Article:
Mutations in yeast S. cerevisiae PIF1, which encodes a DNA helicase, were identified in a screen to detect telomere maintenance proteins (Schulz and Zakian 1994). Yeast PIF1 encodes a transcript that makes two alternatively translated proteins controlled by two distinct initiating methionine codons (Lahaye et al. 1991; Schulz and Zakian 1994). Both the nuclear and mitochondrial Pif1 proteins have a 5′-3′ DNA helicase activity (Lahaye et al. 1991; Schulz and Zakian 1994). The pif1-m2 allele, which inactivates only the nuclear function of Pif1, results in elongated telomeres, the addition of telomeres at telomere seed sequences placed at subtelomeric sites, and an increased rate of spontaneous gross chromosomal rearrangements (Schulz and Zakian 1994; Zhou et al. 2000; Myung et al. 2001a). On the other hand, the pif1-m1 allele, which abrogates the mitochondrial Pif1, results in a petite phenotype.
The temperature-sensitive phenotype of yku70Δ has been a useful tool for determining which proteins are required for the maintenance of telomeric structures. In this study, we found that the temperature-sensitive phenotype of yku70Δ was suppressed by the mutation of the telomerase inhibitor Pif1. The suppression of the temperature-sensitive phenotype of yku70Δ was due to the active role of homologous recombination (HR)-dependent end protection.
MATERIALS AND METHODS
General genetic methods:
Media for propagating yeast strains used in this study are yeast extract–peptone–dextrose (YPD) media containing 1% (w/v) yeast extract, 2% (w/v) peptone, and 2% (w/v) dextrose, synthetic drop-out (SD) media containing 0.67% (w/v) yeast nitrogen base without amino acids, and 2% (w/v) dextrose with appropriate amino acids depending on the strains used. To make solid media, 1.5% (w/v) agar for YPD plates and 2.3% (w/v) for SD plates were added. All S. cerevisiae strains were propagated at 25°, 30°, or 37° as indicated. All S. cerevisiae strains used in this study were derived from the S288c parental strain RDKY3023 [MATa, ura3-52, leu2Δ1, trp1Δ63, his3Δ200, lys2ΔBgl, hom3-10, ade2Δ1, ade8] and detail genotypes or strains used in this study are listed in Table 1. Strains used in this study were generated by standard polymerase chain reaction (PCR)-based gene-disruption methods, and correct gene disruptions were verified by PCR as described (Myung et al. 2001c). The sequences of primers used to generate disruption cassettes and confirm disruption of indicated genes are available upon request. Yeast transformation, yeast chromosomal DNA isolation, and PCR were performed as previously described (Myung et al. 2001c; Smith et al. 2004). The overexpression of the RAD52 gene was achieved with a multicopy Yep13 plasmid carrying the RAD52 open reading frame with 4 kb upstream of the translation initiation codon.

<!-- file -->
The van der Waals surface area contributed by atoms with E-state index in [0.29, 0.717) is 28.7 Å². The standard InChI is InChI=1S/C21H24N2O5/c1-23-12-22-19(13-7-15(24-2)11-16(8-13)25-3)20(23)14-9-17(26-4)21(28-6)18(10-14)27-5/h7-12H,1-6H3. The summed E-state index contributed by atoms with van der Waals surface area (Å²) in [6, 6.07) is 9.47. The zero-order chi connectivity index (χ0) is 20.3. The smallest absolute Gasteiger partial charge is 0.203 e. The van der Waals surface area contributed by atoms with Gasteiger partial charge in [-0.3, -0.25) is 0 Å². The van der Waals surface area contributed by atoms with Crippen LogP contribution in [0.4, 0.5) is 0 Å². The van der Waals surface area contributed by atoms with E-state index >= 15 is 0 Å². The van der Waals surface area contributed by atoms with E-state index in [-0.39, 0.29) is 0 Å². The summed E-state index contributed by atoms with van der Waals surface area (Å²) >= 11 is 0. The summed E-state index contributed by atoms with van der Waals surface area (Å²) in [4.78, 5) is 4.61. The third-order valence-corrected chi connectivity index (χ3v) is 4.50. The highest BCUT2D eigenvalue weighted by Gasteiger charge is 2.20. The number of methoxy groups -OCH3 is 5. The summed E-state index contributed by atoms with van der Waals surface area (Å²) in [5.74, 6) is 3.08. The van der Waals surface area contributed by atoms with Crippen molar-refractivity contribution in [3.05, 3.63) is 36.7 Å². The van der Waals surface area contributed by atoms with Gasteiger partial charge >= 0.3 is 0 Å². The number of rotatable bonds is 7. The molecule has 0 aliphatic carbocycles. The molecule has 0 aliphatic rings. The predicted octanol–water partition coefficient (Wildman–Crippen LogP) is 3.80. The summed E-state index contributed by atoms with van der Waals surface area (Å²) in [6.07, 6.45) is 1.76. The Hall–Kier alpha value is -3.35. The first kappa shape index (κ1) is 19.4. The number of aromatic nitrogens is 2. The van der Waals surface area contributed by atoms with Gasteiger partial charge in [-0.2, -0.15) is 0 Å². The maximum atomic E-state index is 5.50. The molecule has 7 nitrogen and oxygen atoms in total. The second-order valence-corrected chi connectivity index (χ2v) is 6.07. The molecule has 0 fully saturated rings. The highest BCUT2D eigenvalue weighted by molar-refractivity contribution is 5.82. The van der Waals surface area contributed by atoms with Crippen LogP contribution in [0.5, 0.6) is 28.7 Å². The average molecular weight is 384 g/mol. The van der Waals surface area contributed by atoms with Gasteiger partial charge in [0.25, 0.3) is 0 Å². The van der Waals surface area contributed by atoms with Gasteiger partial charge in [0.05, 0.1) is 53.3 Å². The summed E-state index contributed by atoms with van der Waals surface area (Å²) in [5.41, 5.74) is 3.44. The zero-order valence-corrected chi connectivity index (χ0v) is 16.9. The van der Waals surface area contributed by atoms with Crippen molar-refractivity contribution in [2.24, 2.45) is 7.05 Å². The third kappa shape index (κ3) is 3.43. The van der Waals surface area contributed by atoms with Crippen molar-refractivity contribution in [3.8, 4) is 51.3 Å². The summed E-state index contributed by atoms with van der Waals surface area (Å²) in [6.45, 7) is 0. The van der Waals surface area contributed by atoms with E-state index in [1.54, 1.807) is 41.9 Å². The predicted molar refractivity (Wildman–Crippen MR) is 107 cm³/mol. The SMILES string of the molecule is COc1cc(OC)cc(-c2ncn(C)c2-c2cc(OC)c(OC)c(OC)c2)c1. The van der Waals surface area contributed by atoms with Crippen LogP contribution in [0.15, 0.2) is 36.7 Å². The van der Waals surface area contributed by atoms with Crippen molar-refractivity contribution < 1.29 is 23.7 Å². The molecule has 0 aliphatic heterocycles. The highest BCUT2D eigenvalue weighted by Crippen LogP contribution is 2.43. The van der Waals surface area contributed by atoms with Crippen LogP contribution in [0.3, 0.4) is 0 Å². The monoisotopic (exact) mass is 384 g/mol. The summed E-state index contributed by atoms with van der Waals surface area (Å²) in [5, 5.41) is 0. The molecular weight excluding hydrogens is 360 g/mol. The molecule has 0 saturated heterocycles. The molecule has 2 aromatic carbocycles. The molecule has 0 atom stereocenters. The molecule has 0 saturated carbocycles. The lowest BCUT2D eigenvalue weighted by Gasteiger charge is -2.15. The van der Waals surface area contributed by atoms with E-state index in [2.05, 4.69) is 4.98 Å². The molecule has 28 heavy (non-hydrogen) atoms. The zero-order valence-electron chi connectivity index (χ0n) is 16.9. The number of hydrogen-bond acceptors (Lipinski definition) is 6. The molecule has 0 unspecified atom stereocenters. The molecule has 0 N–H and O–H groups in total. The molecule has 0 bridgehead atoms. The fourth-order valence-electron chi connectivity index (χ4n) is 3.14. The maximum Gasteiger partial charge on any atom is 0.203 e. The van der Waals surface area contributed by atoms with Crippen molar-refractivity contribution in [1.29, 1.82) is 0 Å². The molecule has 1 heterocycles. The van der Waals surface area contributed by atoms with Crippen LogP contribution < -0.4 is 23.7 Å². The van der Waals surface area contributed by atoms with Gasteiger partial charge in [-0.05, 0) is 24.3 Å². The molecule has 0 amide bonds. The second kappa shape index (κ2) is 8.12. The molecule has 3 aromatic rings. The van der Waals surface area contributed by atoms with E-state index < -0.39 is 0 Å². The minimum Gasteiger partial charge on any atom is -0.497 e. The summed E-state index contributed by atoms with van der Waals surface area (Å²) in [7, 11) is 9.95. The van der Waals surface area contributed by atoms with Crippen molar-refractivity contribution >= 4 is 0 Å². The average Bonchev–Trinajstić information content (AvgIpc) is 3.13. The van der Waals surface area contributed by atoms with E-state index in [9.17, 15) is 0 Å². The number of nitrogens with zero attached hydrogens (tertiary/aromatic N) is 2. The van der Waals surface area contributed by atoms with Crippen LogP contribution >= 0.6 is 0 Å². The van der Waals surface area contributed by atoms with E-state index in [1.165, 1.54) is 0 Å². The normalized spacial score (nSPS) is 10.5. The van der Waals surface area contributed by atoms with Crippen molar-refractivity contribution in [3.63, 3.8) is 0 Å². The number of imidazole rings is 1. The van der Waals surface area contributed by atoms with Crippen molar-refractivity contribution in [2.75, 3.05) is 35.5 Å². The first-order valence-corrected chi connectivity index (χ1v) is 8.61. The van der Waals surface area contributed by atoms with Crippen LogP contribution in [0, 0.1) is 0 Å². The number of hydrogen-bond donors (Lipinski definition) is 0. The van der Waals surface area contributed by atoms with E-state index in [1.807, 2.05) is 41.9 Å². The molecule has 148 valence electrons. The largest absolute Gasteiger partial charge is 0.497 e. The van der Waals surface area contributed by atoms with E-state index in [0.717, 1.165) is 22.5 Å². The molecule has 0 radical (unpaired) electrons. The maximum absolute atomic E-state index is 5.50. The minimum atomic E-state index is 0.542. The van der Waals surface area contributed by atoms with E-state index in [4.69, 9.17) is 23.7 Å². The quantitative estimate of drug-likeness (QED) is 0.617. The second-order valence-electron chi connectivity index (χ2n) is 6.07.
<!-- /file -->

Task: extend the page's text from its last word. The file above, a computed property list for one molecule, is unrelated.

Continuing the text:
Determination of length of telomeres and G-rich, single-stranded DNA at telomeres:
Telomere lengths were determined by XhoI digestion of chromosomal DNA, followed by size fractionation and Southern hybridization with a TG repeat probe as described (Banerjee and Myung 2004). The amount of single-stranded DNA at telomeres was determined by a comparison of telomeric signals by Southern hybridization with a TG repeat probe in nondenaturing in-gel hybridization with signals from denaturing conditions.
RNA was prepared by using Gentra Systems Purescript RNA purification system from exponential cultures grown for an additional 4 hr at either 30° or 37° after a 1:50 dilution of overnight cultured yeast at 30°. RNA samples were boiled in the presence of ethidium bromide and formaldehyde, cooled, and then loaded onto a 1.2% agarose, 1× MOPS, 1% formaldehyde gel in 1× RNA gel loading dye. Electrophoresis was performed at 100 V for 1 hr. The RNA was transferred to a nitrocellulose membrane and crosslinked with UV. Prehybridization was carried out for 2 hr at 68° in 0.5 m sodium phosphate, 7% (w/v) SDS, 1 mm EDTA (pH 7.0), followed by hybridization with radiolabeled probe. DNA for making a probe to detect HUG1 expression was generated by PCR with the primers PRKJM 1107 (5′-GACCATGGACCAAGGCCTTAACCCAAAG-3′) and PRKJM1108 (5′-CAGAAAGACCGCCGCGACGTTCGACGGC-3′). The DNA for a control probe to detect ACT1 expression was made by PCR with the primers PRKJM959 (5′-CTCAATCCAAGAGAGGTATCTTGAC-3′) and PRKJM960 (5′-GTGGTGGAGAAAGAGTAACCACGTTC-3′). Both PCR products were then radiolabeled with [α-32P]dCTP by random priming as previously described (Banerjee and Myung 2004).
Cell extracts were prepared from exponential cultures grown for an additional 4 hr at either 30° or 37° after 1:50 dilution of overnight cultured yeast at 30°. Cultures were harvested and washed with 20% trichloroacetic acid, glass beads were used to break the cell walls, and the collected cells were resuspended in 1× SDS loading buffer and 2 m Tris. Samples were boiled and centrifuged before loading onto a 7–12% SDS-PAGE (Bio-Rad, Hercules, CA). The protein was transferred to a PVDF membrane. The membranes were blocked in 1× Western blocking reagent (Roche) and then incubated with an anti-Rad53 antibody (Santa Cruz). After washing and incubation in the secondary anti-goat HRP antibody, detection was achieved using Western blocking detection reagents (GE Healthcare).
pif1 mutations rescued the temperature sensitivity of yku70Δ and cdc13-1 strains: